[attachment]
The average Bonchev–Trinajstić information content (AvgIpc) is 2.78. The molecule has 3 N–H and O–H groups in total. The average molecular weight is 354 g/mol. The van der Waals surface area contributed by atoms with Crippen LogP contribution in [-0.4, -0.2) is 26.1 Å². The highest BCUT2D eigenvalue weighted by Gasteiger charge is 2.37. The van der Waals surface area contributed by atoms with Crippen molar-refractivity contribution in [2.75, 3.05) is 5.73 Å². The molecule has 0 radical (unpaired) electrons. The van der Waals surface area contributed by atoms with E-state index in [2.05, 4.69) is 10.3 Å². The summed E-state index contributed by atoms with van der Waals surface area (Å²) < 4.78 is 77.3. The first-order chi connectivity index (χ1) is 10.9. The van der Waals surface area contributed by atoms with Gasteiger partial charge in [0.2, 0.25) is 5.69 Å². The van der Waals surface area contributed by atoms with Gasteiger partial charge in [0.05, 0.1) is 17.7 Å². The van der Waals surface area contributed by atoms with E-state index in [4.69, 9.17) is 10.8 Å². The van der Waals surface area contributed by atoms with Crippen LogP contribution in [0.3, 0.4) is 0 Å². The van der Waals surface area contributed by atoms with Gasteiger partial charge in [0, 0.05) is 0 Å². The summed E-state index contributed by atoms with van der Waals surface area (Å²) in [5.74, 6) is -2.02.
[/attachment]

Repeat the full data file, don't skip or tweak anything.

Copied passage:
The average Bonchev–Trinajstić information content (AvgIpc) is 2.78. The molecule has 3 N–H and O–H groups in total. The average molecular weight is 354 g/mol. The van der Waals surface area contributed by atoms with Crippen LogP contribution in [-0.4, -0.2) is 26.1 Å². The highest BCUT2D eigenvalue weighted by Gasteiger charge is 2.37. The van der Waals surface area contributed by atoms with Crippen molar-refractivity contribution in [2.75, 3.05) is 5.73 Å². The molecule has 0 radical (unpaired) electrons. The van der Waals surface area contributed by atoms with E-state index in [2.05, 4.69) is 10.3 Å². The summed E-state index contributed by atoms with van der Waals surface area (Å²) < 4.78 is 77.3. The first-order chi connectivity index (χ1) is 10.9. The van der Waals surface area contributed by atoms with Gasteiger partial charge in [0.2, 0.25) is 5.69 Å². The van der Waals surface area contributed by atoms with Gasteiger partial charge in [0.05, 0.1) is 17.7 Å². The van der Waals surface area contributed by atoms with E-state index in [4.69, 9.17) is 10.8 Å². The van der Waals surface area contributed by atoms with Crippen LogP contribution in [0.3, 0.4) is 0 Å². The van der Waals surface area contributed by atoms with Gasteiger partial charge in [0, 0.05) is 0 Å². The summed E-state index contributed by atoms with van der Waals surface area (Å²) in [5.74, 6) is -2.02.